Pence flouts Mayo Clinic policy on masks -- which is to wear one
(CNN) -- When Vice President Mike Pence walked into the Mayo Clinic on Tuesday, he wasn't wearing a face mask.
Everyone else in the building was, according to reporters who were traveling with him. After all, it has been the policy at the renowned Rochester, Minnesota, facility since April 13. They even say they'll provide one.
Pence was told of the new rules before he visited, the clinic said on Twitter, a post that was subsequently deleted.
"Mayo Clinic had informed @VP of the masking policy prior to his arrival today," they had written.
But as he visited a blood and plasma donation center inside the building, Pence was bare-faced.
Others in the room -- including Dr. Stephen Hahn, the Food and Drug Administration head -- wore coverings.
The Mayo Clinic briefed Pence's team in the last several days about the clinic's policy requiring face masks, a person involved in planning the visit told CNN. The briefing came after the White House reached out last week about a potential visit. The person said when the clinic told the White House about the policy, it wasn't clear whether Pence would wear a mask.
When Pence and the team, including reporters, arrived at the clinic, personnel from the facility had masks available for the group, including Pence. During the tour, the rest of the entourage wore masks except Pence.
Another source familiar with discussions said it is clear that -- despite what the vice president said in defending himself and not wearing a mask -- Pence's staff understands now it was a mistake. News reports after the visit focused on whether he wore a mask instead of the work being done at the Mayo Clinic, and Pence's staff believes they should have made sure he wore one to avoid such a news cycle, the source said.
Pence did avoid shaking hands; he elbow-bumped instead with doctors and officials.
But he was mask-less as he thanked workers, conferred with hospital administrators and spoke with a Mayo Clinic employee who was donating plasma after being diagnosed with Covid-19 at the end of March.
Afterward, Pence told reporters that he wasn't wearing a mask because he's often tested for coronavirus.
"As vice president of the United States I'm tested for the coronavirus on a regular basis, and everyone who is around me is tested for the coronavirus," he said, citing guidelines from the US Centers for Disease Control and Prevention that indicate wearing a mask can prevent those who have the virus from spreading it unwittingly.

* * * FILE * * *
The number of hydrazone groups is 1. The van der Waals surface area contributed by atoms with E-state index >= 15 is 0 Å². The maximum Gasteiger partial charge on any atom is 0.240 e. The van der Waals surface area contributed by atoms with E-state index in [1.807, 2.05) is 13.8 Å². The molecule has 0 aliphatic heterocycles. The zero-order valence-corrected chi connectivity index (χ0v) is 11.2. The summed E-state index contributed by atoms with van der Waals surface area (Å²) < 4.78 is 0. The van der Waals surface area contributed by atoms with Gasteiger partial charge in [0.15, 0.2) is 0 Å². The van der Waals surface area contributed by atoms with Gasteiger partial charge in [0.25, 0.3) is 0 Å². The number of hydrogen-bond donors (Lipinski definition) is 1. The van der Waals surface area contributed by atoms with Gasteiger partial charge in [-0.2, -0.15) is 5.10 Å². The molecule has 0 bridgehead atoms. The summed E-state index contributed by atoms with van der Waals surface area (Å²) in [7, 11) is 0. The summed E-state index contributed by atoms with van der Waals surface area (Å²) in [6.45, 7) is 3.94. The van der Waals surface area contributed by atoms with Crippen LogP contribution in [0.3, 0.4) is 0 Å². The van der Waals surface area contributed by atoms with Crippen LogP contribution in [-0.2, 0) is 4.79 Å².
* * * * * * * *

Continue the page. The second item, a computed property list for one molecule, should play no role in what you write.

"Since I don't have the coronavirus, I thought it'd be a good opportunity for me to be here, to be able to speak to these researchers these incredible health care personnel and look them in the eye and say thank you," he said.
In an update its website on April 13, the Mayo Clinic said it was requiring "all patients and visitors to wear a face covering or mask to help slow the spread of COVID-19." It did not distinguish between visitors who had been tested for coronavirus and those who hadn't.
"Patients and visitors are asked to bring their own face covering or mask to wear. If a patient or visitor does not have a mask, Mayo Clinic will provide one," the website reads.
The guidance is based on recommendations from the Trump administration. The CDC recommended in early April that Americans consider wearing face coverings when in public to help prevent the virus spread from asymptomatic carriers. For roughly the past month, Pence has been getting tested weekly for the virus.
In announcing the new guidance, however, President Donald Trump repeatedly highlighted the recommendations weren't mandatory. And he said he would not partake.
"I don't think I'm going to be doing it," he said, going on to suggest it was hard to envision such a thing in the Oval Office: "Wearing a face mask as I greet presidents, prime ministers, dictators, kings, queens -- I just don't see it."
After the Mayo Clinic deleted its tweet saying it had advised Pence of the mask policy, a new message appeared thanking him for visiting.
"We look forward to continued collaboration to develop essential testing and treatment for our patients and communities," the new tweet read.
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